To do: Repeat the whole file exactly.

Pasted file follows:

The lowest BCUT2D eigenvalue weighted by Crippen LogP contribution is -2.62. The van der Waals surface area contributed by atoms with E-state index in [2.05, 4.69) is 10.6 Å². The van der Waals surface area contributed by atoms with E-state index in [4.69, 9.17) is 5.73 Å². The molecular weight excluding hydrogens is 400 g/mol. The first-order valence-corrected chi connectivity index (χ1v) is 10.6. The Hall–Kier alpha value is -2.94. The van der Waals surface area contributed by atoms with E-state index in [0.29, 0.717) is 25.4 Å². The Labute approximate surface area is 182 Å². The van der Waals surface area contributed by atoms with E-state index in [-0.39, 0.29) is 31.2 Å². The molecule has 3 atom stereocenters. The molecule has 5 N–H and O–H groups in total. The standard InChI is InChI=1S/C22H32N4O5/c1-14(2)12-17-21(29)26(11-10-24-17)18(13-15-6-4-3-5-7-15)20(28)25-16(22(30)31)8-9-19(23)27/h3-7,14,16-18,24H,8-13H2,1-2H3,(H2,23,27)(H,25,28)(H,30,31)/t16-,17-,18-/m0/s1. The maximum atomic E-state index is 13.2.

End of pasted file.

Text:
The lowest BCUT2D eigenvalue weighted by Crippen LogP contribution is -2.62. The van der Waals surface area contributed by atoms with E-state index in [2.05, 4.69) is 10.6 Å². The van der Waals surface area contributed by atoms with E-state index in [4.69, 9.17) is 5.73 Å². The molecular weight excluding hydrogens is 400 g/mol. The first-order valence-corrected chi connectivity index (χ1v) is 10.6. The Hall–Kier alpha value is -2.94. The van der Waals surface area contributed by atoms with E-state index in [0.29, 0.717) is 25.4 Å². The Labute approximate surface area is 182 Å². The van der Waals surface area contributed by atoms with E-state index in [-0.39, 0.29) is 31.2 Å². The molecule has 3 atom stereocenters. The molecule has 5 N–H and O–H groups in total. The standard InChI is InChI=1S/C22H32N4O5/c1-14(2)12-17-21(29)26(11-10-24-17)18(13-15-6-4-3-5-7-15)20(28)25-16(22(30)31)8-9-19(23)27/h3-7,14,16-18,24H,8-13H2,1-2H3,(H2,23,27)(H,25,28)(H,30,31)/t16-,17-,18-/m0/s1. The maximum atomic E-state index is 13.2.